Tag Archives: YA lit

Terrible Reviews: Otherworld

Here’s a book with a concept you’ve heard before: *a video game that’s realer than real life.* Do Jason Segel and Kirsten Miller freshen it up or drag its corpse behind the jalopy for a few cheap miles? Let’s find out!

Otherworld (Otherworld, #1)


We’ve got this immersive VR world created by a shadowy company literally called “The Company” (which is an attempt at a joke every bit as disappointing as it seems) and piloted by this Elon Musk-ish figure. Owing to recent advances in technology, the game — which was failing monetarily — is rebranded and re-opened as a virtual reality world-substitute — an “other world,” GET IT? — for people suffering from disabilities who are otherwise unable to function in the real world. Of course, to open such a venture on the large stage requires lots of beta testing, and since living, breathing human test subjects are difficult to come by and legally problematic (the technology might-or-might-not kill people in the real world when their avatars die in the game world), The Company opts to make its own human subjects by staging accidents that send hapless victims into comas, and then administering chemical cocktails to keep them locked-in.

(If that sounds a bit mustache-twirling and far-fetched, well, just buckle in.)

The novel centers on Simon, a protagonist you’re going to hate, but not, I think, in that love-to-hate-them way. (More on that in a moment.) He’s enchanted with the idea of the Otherworld game but becomes obsessed with it when his kind-of-but-not-really girlfriend, Kat, becomes one of The Company’s victims and finds herself trapped in the game. His quest to save her and blow the lid off The Company’s secrets leads him through the immense and twisted Otherworld.

Critique (not exactly constructive):

I’ll keep my spoilers vague, since this book is fairly new, but much like my other recent read (Stephen and Owen King’s Sleeping Beauties), the overwhelming feeling I’m left with is: meh. Otherworld is a softer take on The Matrix, a harder take on Tron, and it wants to be a gamer-geek’s take on The Hunger Games. The setup is fine, the premise is good; it just never seems to deliver in any satisfying way.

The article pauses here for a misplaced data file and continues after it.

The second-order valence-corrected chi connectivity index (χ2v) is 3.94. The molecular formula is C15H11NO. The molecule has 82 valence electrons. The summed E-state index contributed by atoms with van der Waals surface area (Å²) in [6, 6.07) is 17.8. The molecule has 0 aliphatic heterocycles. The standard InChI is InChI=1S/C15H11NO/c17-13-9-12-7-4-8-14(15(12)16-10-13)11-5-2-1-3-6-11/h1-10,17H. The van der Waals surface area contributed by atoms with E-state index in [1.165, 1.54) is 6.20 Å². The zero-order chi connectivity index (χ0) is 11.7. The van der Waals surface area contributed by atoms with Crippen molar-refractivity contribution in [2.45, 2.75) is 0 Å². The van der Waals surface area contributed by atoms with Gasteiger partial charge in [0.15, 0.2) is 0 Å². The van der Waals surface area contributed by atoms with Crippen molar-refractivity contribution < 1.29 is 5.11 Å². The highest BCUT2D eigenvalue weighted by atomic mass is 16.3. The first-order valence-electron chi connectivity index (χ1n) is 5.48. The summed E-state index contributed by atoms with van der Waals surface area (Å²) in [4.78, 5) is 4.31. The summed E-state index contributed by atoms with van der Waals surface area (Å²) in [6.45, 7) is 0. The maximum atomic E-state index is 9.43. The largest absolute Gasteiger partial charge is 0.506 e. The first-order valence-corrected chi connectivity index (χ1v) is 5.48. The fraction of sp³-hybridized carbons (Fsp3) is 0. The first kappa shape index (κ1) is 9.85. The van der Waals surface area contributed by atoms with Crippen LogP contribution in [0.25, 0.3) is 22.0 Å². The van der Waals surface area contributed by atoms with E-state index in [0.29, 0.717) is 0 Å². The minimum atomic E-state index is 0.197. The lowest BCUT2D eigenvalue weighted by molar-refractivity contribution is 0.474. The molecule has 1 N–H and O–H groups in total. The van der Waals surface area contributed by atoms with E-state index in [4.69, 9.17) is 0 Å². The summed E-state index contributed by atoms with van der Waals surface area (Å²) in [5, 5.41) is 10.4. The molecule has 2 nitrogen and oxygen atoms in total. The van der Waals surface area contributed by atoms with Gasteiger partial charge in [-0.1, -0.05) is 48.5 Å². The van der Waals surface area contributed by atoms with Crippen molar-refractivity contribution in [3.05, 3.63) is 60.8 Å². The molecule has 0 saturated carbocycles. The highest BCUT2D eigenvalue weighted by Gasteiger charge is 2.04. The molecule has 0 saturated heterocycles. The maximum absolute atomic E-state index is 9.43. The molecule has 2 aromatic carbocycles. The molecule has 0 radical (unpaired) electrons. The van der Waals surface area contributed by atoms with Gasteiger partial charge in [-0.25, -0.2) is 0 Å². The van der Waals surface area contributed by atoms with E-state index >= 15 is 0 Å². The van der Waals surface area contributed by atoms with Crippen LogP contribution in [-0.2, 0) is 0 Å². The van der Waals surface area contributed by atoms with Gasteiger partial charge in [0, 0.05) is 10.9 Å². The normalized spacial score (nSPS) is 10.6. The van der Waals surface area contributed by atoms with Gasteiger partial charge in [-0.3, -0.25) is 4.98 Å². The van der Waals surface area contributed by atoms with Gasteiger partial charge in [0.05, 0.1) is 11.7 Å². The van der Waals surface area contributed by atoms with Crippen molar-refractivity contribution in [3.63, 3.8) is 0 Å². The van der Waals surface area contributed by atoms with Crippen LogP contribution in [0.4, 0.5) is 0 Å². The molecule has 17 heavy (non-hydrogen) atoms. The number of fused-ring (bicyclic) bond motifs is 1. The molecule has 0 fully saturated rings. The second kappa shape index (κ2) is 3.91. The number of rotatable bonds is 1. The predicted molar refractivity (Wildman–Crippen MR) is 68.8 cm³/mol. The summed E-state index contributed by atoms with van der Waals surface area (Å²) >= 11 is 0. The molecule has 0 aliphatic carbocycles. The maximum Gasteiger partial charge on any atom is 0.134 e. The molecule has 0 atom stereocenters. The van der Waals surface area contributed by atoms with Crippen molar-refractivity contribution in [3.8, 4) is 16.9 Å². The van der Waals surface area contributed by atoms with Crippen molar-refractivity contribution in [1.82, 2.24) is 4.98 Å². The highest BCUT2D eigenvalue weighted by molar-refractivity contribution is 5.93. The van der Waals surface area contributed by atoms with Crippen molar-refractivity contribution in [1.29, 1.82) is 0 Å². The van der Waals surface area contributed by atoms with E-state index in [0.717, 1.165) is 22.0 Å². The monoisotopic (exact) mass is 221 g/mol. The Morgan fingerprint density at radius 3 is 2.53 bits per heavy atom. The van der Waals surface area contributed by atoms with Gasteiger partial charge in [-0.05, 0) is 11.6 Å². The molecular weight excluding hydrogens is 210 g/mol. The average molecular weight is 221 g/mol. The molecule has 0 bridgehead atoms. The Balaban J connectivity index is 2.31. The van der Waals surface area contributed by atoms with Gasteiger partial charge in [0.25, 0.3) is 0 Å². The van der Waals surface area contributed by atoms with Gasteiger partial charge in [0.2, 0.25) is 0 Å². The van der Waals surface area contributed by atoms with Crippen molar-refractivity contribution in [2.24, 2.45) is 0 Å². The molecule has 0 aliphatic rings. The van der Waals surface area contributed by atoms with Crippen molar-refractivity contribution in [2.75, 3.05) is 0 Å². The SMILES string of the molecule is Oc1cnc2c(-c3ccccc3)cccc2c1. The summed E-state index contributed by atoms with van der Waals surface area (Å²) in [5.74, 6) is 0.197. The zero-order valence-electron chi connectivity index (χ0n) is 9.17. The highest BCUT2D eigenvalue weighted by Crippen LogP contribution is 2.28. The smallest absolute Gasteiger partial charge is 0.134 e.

The biggest problem: the characters are a let down. The protagonist, Simon, is a jerk of the highest order. Not a jerk that you love to hate, a la House or Frank Underwood or Loki, but a jerk who you really wish would just go away. He’s rude to absolutely everybody he encounters in the real world with the exception of Kat, the girl who makes the mistake of giving him some attention (naturally, he’s completely in love with her). And there’s no good explanation for this ball of hate rolling around in his guts; he’s the child of fabulously wealthy parents whose only complaint is that his parents don’t pay attention to him. So he goes out sunbathing on his lawn in the nude to make his neighbors angry, knowing they’ll call his mother at work (…really?) to kick up a fuss. The authors want him to be an anti-hero, but he’s really just an a-hole.

His love interest, Kat, seems at first like this tough, troubled girl — you know, that elusive Strong Female Character type — but after the first third of the book, she’s relegated to the damsel in distress. Simon chases her into Otherworld, but there she’s just a mirage; always just out of reach, just out of sight. Further, upon reflection, I’m not sure we see a genuine interaction between her and another character in the book. She hangs around with some people Simon hates (yeah, I know, that narrows it down exactly zero) and seems like she might be dating some deadbeat (when she could have Simon, the … not deadbeat?), but don’t worry — she’s playing a long con, and they spend the final fifth of the book kissing every chance they get. Often when it’s totally inappropriate. (It’s gross.)

Their love story, by the way, is as ludicrous as you could hope. Never mind the ridiculous flippance and disdain Simon flings at everybody else he meets or the fact that Simon tells us, again and again, that he’d destroy all of Otherworld and everybody (real people, too!) living in it for her. They’re literally driven apart by an evil stepfather. I just … yeah. I’m moving on.

The continuity is suspect. Simon and his crew flit from one locale to another with no explanation of how they did it or how long it took. Sure, they’re in a video game so the rules could be bent, but there’s also very much the sense of — much like your average video game — okay, here’s the ice level, here’s the desert level, here’s the jungle level. At one point, Simon gets whipped away from his companions and beamed, Star Trek-style, to the other side of the world to die. But before long, one of his companions finds him. How? Don’t ask, she just does; and just in time to save him from certain death, besides. How fortuitous!